Jesus’ ministry focused on relationship with God which could produce various outward changes, rather than on the changes primarily. He emphasized values beyond our earthly senses. He emphasized that the fruit of our relationship with Him would not necessarily be “seen” in this life but that in no way made it less than absolutely true and hugely relevant. Joni Erickson Tada (an “unhealed” Christian quadriplegic) once said that she believed in Jesus, “not because it is easy, but because it is true.” In other words, knowing Jesus doesn’t necessarily produce earthly results that we would consider to be “good”, such as prosperity and healing (in Joni’s case). In fact, the fruit (results) of His spirit in one’s life is manifested in things “unseen” and not natural to man (love, joy, peace, patience, kindness, goodness, gentleness, faithfulness, self-control).

The apostle Paul, for example, had a very close relationship with Jesus and consistently manifested the above fruit in his life as he endured many circumstances that we would not consider “blessing” (beatings, hunger, relational conflict, shipwreck, etc.). He was ill (not healed) and in jail (not prosperous) for much of his ministry. Many early believers (and many since) lived short (martyred), tortured (unhealed), poverty-filled (not prosperous) lives, and it was in this environment that the number of believers grew exponentially! Jesus came to die for our sake, but He suffered throughout His life, including during His crucifixion (beaten, whipped, spit on, abandoned, insulted), before His appointed death. He who is our example of “walking in the Spirit”, had no home, no income, and no earthly comforts (prosperous?). All of this was allowed by a God who, with a word spoke the world into existence, gave Jesus life after almost three days dead, and certainly had the power to alter any of the above sufferings. Fox’s Book of Martyrs and many similar books provide countless other examples of godly, fruitful people living very difficult earthly lives, as does the book of Acts and the eleventh chapter of Hebrews in the Bible.

The weakness of our faith today is demonstrated not in the absence of miracles, but rather in a lack of wonder regarding our miraculous relationship with a God who chooses to love even us and who came to earth to demonstrate (in His life and in His death) this love.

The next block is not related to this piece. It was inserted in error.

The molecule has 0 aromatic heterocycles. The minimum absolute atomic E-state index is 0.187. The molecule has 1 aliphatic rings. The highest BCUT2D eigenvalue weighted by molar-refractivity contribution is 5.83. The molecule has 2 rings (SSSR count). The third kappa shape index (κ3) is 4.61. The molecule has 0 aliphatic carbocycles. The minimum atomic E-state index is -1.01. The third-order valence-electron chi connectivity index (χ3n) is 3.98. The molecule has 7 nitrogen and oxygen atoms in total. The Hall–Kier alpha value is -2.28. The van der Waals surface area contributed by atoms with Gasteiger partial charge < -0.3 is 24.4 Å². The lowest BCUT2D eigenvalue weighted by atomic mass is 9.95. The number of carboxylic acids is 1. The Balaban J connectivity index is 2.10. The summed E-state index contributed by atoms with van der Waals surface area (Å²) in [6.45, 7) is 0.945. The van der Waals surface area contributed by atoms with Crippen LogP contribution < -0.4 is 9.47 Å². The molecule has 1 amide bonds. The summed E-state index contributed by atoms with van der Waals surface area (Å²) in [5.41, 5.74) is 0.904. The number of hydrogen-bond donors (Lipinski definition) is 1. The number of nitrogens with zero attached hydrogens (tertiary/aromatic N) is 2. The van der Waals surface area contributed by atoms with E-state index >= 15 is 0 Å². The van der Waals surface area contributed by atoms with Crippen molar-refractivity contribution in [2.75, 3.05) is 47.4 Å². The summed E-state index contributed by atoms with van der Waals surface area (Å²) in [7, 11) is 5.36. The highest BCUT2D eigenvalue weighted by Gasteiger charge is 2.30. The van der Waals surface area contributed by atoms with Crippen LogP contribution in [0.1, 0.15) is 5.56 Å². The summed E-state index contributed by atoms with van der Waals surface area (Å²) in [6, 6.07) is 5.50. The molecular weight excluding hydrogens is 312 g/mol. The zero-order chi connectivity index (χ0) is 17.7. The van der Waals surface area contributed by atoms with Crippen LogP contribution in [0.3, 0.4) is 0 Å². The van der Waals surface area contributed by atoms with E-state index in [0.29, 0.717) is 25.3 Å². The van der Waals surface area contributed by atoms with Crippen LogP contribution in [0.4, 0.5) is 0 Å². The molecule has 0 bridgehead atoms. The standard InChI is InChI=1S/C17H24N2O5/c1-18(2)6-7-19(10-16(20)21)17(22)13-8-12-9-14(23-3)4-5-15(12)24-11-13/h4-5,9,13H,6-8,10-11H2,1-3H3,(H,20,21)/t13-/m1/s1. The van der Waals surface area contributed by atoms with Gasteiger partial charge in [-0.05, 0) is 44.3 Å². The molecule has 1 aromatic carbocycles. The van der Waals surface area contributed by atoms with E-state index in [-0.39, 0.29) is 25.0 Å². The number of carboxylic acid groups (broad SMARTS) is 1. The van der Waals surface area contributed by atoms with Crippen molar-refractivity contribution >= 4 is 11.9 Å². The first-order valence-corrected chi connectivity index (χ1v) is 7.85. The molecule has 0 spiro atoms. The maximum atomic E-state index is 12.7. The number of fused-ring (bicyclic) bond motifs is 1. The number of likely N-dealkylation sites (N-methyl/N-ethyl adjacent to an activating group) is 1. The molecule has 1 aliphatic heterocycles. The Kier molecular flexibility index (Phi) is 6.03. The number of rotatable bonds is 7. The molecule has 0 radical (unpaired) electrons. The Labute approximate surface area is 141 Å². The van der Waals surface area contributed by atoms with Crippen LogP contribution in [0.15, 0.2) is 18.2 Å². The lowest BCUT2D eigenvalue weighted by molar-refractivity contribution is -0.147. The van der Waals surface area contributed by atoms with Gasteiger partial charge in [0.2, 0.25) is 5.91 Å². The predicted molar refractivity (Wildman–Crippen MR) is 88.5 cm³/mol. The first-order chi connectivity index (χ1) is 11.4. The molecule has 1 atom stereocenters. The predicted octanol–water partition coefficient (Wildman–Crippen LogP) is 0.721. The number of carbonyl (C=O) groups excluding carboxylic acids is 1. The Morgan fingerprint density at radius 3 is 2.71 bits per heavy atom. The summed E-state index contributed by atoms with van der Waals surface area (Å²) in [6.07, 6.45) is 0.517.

We must remember, in our 2007 arrogance, that the mistake of the religious leaders of Jesus’ day was primarily that they expected the Messiah to look and act a certain way (and in all their sincerity and zeal, they were completely wrong!). Jesus’ message was one of miraculous love of God for broken people, miraculous acceptance, by God, of love from broken people, and miraculous love of broken people, one to another. He emphasized that this life would be full of affliction, tribulation, and heartache (verses not often quoted by today’s religious leaders). But He also made it clear that a relationship with Him held far more value than a prosperous, healed earthly life and that placing all of our proverbial eggs in His basket was wise, though often humanly counterintuitive.

Another personal frustration is that all of the above misrepresentation of Jesus still exists in me. Virtually everything I see outside of me is within me, as well. I question which Jesus is known in Brasil, but is the Jesus I worship really as He is? Or do I also create my own god that will be for me what I desire? My understanding remains incomplete and I am still as flawed as any person or any culture that I might be critical of. Who can save me and save us from our inconsistent, and confused human ways? Thank God that, through Jesus, He has! His love and acceptance of us depends on Him and not on us! Perhaps my favorite song, by Delirious, is called, “I could sing of your love forever.” His love for us is, and will always be, our primary source wonder and joy. No number of miracles and blessing, no amount of character perfection or health, no vocational achievement, will ever be more significant or miraculous than this greatest miracle ever!

The question for all of us today is, “Will we seek to know God, as He is? Will we recognize the millions of miracles that surround us and that give us life each and every moment, or will we live in frustration because God isn’t as we would have Him to be? Will we be grateful for who He is and for whatever circumstances He chooses for us, whether we “see” them as good or bad?” Our task, as His church, is to introduce others to Him, not to a promise of healing, prosperity or a wonderful life, or to a certain “religion” or church, or to misunderstood biblical promises. I so appreciate the passion and perspective of my home Vineyard church and my pastors, where the emphasis is on seeking simple devotion to Jesus, as He is, with others who are doing the same.

It is our miraculous privilege to listen to, and to follow, Him. He is leading us on a journey of understanding Him. None of us have arrived. We are to love those that He gives us (whether cross-culturally or next door), encouraging them to Him. We are called to suffer well the tribulations that He provides, trusting in His purposes for each. And we are to look forward to a day when we will joyfully enter the home He has prepared for us, where our relationship with Him will still be our source of joy and miraculous wonder.

Please pray for us that we strive to maintain Jesus’ focus of love and relationship in our lives and in what we teach, and that we would be bold in challenging the current belief systems. Please let us know, as well, how we can pray for you as you face similar challenges with your family, at your workplace, and in your neighborhood, as you seek to love and to guide others to the Truth.